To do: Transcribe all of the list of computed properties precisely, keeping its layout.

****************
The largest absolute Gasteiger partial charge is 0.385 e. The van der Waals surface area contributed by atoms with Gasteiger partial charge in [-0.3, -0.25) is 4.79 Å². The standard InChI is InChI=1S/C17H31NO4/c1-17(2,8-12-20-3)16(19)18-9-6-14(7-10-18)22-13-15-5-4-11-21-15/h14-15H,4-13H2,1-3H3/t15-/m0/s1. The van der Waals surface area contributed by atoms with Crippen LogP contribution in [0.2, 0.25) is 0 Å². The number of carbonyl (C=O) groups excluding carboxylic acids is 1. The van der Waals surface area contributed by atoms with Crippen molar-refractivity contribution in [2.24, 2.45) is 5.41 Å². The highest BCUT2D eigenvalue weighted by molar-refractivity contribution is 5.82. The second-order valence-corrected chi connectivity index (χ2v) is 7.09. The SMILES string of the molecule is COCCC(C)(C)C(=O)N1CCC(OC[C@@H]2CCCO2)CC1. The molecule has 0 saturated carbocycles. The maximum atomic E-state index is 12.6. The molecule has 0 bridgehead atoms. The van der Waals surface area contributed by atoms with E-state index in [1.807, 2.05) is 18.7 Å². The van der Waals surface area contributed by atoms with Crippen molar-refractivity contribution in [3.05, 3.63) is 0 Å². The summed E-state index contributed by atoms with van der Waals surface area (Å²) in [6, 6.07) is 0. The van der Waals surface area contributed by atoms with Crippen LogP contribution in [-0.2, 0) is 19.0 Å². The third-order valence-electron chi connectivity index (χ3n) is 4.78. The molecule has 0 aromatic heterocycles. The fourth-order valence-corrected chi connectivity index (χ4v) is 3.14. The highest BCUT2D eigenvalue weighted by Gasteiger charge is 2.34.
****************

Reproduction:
The largest absolute Gasteiger partial charge is 0.385 e. The van der Waals surface area contributed by atoms with Gasteiger partial charge in [-0.3, -0.25) is 4.79 Å². The standard InChI is InChI=1S/C17H31NO4/c1-17(2,8-12-20-3)16(19)18-9-6-14(7-10-18)22-13-15-5-4-11-21-15/h14-15H,4-13H2,1-3H3/t15-/m0/s1. The van der Waals surface area contributed by atoms with Crippen LogP contribution in [0.2, 0.25) is 0 Å². The number of carbonyl (C=O) groups excluding carboxylic acids is 1. The van der Waals surface area contributed by atoms with Crippen molar-refractivity contribution in [2.24, 2.45) is 5.41 Å². The highest BCUT2D eigenvalue weighted by molar-refractivity contribution is 5.82. The second-order valence-corrected chi connectivity index (χ2v) is 7.09. The SMILES string of the molecule is COCCC(C)(C)C(=O)N1CCC(OC[C@@H]2CCCO2)CC1. The molecule has 0 saturated carbocycles. The maximum atomic E-state index is 12.6. The molecule has 0 bridgehead atoms. The van der Waals surface area contributed by atoms with E-state index in [1.807, 2.05) is 18.7 Å². The van der Waals surface area contributed by atoms with Crippen molar-refractivity contribution in [3.05, 3.63) is 0 Å². The summed E-state index contributed by atoms with van der Waals surface area (Å²) in [6, 6.07) is 0. The van der Waals surface area contributed by atoms with Crippen LogP contribution in [-0.2, 0) is 19.0 Å². The third-order valence-electron chi connectivity index (χ3n) is 4.78. The molecule has 0 aromatic heterocycles. The fourth-order valence-corrected chi connectivity index (χ4v) is 3.14. The highest BCUT2D eigenvalue weighted by Gasteiger charge is 2.34.